Night Ride and Sunrise, Op.55
Rhapsody on a Theme of Paganini, Op.43
Stephen Hough (piano)
Tanglewood Festival Chorus
Boston Symphony Orchestra
Andrew Grams [assistant conductor, Ives]
Reviewed by: Susan Stempleski
Reviewed: 7 March, 2009
Venue: Boston Symphony Hall, Boston, Massachusetts
Alan Gilbert’s career has been rising rapidly since he became chief conductor of the Royal Stockholm Philharmonic Orchestra in 2000. Next season, Gilbert will take over as music director of the New York Philharmonic, the first native New Yorker to fill that position, and at 42, one of the youngest conductors ever to hold the position.
Gilbert is known for putting together adventurous and engaging programs. For this guest engagement with the Boston Symphony Orchestra (an orchestra he has twice previously conducted), he remained true to form, choosing three varied works from the early twentieth-century, each by a boldly independent composer, and two very rarely heard in Symphony Hall.The program opened with a gripping account of Sibelius’s Night Ride and Sunrise (1908), the BSO’s first performance of it since 1918. Gilbert and the orchestra brought out all the dark colors in Sibelius’s strange and somber musical landscape with its obsessive ostinatos representing the relentless rhythm of the horse’s hooves carrying a rider to a glowing sunrise grandly heralded by the BSO’s confident horns.
Stephen Hough was the soloist in the most familiar work on the program, Rachmaninov’s Rhapsody on a Theme of Paganini. Hough’s playing was marked by a marvelous, unsentimental expressivity – uncommonly powerful in the climactic moments, but gracefully lyrical in the more ruminative passages. Gilbert and the BSO musicians provided fine support, with orchestral detail persuasively delineated and the strings sounding especially warm in the sublimely lyrical Eighteenth Variation. The audience responded to the stirring and affective performance with a loud and prolonged standing ovation.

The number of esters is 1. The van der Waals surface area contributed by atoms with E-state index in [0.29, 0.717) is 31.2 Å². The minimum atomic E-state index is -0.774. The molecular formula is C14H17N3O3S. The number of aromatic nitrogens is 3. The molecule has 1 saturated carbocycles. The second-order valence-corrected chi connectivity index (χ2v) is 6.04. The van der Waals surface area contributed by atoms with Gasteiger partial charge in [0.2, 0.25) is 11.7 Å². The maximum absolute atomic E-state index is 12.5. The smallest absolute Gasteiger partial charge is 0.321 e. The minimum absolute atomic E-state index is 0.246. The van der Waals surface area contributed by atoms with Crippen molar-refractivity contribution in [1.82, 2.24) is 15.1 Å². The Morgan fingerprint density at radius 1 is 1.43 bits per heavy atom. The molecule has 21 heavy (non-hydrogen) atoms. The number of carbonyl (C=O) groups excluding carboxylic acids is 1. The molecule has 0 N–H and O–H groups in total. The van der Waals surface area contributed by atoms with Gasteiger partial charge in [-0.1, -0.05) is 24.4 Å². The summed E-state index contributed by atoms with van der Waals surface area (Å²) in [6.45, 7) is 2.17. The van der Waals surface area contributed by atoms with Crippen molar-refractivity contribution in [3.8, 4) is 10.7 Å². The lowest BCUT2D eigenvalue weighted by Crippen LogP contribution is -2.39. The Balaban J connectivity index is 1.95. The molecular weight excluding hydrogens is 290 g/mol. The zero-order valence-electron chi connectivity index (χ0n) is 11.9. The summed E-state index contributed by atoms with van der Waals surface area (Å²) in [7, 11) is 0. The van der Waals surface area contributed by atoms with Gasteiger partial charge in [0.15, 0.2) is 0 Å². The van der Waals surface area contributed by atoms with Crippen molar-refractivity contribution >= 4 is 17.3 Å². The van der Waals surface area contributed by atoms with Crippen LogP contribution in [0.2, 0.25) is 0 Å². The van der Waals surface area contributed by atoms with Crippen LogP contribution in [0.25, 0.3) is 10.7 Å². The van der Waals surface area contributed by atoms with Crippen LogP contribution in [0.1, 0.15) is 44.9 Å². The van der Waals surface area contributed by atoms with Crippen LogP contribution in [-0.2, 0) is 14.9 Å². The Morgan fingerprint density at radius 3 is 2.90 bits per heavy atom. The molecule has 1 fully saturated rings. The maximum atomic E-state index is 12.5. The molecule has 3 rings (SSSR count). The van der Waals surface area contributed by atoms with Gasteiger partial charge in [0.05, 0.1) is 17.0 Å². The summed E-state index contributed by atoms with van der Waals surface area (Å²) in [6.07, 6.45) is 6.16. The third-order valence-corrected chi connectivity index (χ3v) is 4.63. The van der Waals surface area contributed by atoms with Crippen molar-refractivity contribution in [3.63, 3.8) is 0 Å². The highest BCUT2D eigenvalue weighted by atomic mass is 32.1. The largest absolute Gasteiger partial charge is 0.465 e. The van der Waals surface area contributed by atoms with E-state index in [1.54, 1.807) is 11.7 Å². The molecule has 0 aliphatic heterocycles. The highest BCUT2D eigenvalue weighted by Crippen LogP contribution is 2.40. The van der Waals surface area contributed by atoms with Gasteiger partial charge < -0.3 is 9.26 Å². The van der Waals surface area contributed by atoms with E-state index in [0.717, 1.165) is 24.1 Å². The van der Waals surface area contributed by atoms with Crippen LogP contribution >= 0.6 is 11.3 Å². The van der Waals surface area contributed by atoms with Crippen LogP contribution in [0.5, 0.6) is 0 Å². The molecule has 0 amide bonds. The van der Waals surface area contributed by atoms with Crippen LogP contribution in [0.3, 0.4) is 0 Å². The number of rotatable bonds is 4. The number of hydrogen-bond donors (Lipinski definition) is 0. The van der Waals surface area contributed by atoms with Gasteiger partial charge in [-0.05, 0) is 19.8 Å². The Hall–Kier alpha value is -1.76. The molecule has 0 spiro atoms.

Following intermission, Gilbert led a performance of Charles Ives’s majestic Fourth Symphony, a work of astounding originality and a virtual compendium of Ives’s musical experience, last played by the BSO in 1992 in performances led by Seiji Ozawa. The work consists of four movements: a mystical prelude, a wildly dissonant second movement but in a surreal vein, a quiet and meditative fugue, and a transcendent finale. Ives described the symphony: “The aesthetic program of the work is … the searching questions of What? and Why? which the spirit of man asks of life. This is particularly the sense of the prelude. The three succeeding movements are the diverse answers in which existence replies.”
The symphony is an extraordinarily difficult piece of music. The score calls for a chorus (in the outer movements) and massive orchestra—including an offstage group of strings and harp, and a vast array of percussion – and is an intricate collage of musical sounds, seemingly chaotic at times. The biggest challenge for the conductor is to bring the many varying tempos and the intersecting planes of sound together into a coherent whole, especially in the raucous second movement. With the aid of assistant conductor Andrew Grams, Gilbert kept everything co-ordinated and delivered an accessible and deeply moving account of Ives’s epic masterpiece. He made perfect sense of the pandemonium in the second movement ‘Comedy’ (Ives’s title), elicited a wonderfully warm tone from the strings in the gentle and lovely third movement, and the music seemed to dissolve into eternity in the expansive and searching finale.
- Performances also on March 5, 6 & 10
- Boston Symphony Orchestra